Potentially very-useful "polymer opals" change color when stretched
By Ben Coxworth
May 31, 2013
Some of the most vividly colored materials in nature, including things like butterfly wings, don’t obtain their color from pigment. Instead, their internal structure reflects light at a given wavelength, producing a specific color. Opals are another example of something that utilizes this effect. In collaboration with Germany’s Fraunhofer Institute for Structural Durability and System Reliability, scientists from the University of Cambridge have now copied the colorful nanostructure of the opal. The result is a flexible, colorful material that won’t fade over time, that changes color when stretched, and that could have many applications.
Natural opal stones are formed when water evaporates, leaving behind silica spheres that were suspended in it, that settle into hard-packed layers. In order to make the so-called “polymer opals,” the silica spheres are replaced with nanoparticles that have a rubbery outer shell. When these particles are uniformly linked together in large quantities to form a thin sheet, their internal structure reflects light to produce a single desired color, while their outer coating gives the material an elastic quality.
The exact color produced by the polymer opals can be determined by the size of the nanoparticles used. Whatever color is chosen, it can be temporarily changed by stretching or twisting the material. This is because deforming the material causes the spacing between the nanoparticles to change, altering the wavelength at which they reflect light. As can be seen in the video below, stretching the material causes it to shift towards the blue end of the color spectrum, whereas compressing it causes it to get redder.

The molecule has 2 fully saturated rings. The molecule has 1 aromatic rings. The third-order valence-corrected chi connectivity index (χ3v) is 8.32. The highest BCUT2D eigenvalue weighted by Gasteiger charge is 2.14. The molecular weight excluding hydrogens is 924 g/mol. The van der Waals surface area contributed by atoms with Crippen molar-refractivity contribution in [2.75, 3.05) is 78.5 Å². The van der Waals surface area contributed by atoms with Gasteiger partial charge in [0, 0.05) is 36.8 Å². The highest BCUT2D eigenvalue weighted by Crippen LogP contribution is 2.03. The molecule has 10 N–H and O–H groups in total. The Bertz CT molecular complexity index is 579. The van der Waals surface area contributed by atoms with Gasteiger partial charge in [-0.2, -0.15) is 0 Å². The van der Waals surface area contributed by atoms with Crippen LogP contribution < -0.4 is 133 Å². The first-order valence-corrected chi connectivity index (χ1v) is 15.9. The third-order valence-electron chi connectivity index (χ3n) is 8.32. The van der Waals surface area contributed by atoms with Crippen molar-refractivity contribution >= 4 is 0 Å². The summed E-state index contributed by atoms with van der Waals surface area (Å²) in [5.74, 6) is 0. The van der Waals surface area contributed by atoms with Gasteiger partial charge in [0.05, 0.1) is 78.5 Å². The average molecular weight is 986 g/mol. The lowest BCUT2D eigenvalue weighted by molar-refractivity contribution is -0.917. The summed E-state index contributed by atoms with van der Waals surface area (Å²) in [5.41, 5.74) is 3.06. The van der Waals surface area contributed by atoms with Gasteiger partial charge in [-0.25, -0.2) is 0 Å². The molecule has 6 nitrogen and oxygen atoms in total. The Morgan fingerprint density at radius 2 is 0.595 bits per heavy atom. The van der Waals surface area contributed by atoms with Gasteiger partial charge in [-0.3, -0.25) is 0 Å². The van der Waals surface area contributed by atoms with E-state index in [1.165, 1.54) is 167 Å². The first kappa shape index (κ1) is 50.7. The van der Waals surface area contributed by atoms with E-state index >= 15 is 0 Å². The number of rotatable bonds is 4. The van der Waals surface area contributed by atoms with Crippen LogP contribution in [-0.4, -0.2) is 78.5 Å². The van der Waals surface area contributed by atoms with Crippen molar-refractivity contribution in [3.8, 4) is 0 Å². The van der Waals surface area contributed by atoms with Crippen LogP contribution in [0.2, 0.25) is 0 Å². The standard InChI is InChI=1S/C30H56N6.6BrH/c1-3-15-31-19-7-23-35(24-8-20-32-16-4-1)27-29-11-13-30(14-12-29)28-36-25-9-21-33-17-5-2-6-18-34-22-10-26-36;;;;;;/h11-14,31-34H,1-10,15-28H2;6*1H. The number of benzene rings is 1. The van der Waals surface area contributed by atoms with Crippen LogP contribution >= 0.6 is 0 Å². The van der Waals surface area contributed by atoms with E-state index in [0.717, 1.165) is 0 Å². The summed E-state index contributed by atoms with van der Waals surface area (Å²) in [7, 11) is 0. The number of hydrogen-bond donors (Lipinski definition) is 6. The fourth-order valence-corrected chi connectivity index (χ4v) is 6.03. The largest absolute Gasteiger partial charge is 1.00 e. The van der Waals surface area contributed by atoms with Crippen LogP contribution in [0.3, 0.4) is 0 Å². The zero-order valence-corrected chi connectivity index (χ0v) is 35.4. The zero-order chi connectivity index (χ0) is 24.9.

This particular quality could make the material useful for mechanical strain sensors, as its color would reveal how much stress an attached item was undergoing.
Additionally, it could be used to replace some of the toxic dyes currently used to color fabrics in the textile industry. Not only would the polymer opals be more environmentally-friendly and safer to work with, but also, unlike dye, their color wouldn’t fade or run.
Finally, it’s been suggested that the technology could be used as a more difficult-to-copy, lower-cost alternative to the holograms presently incorporated into forge-proof banknotes.
The scientists are now looking into ways in which a single sheet of the polymer opal material could be manufactured so that it produced different colors in different areas – currently, each sheet is one uniform color. The university is presently looking for an industrial partner, to commercialize the technology.
Source: University of Cambridge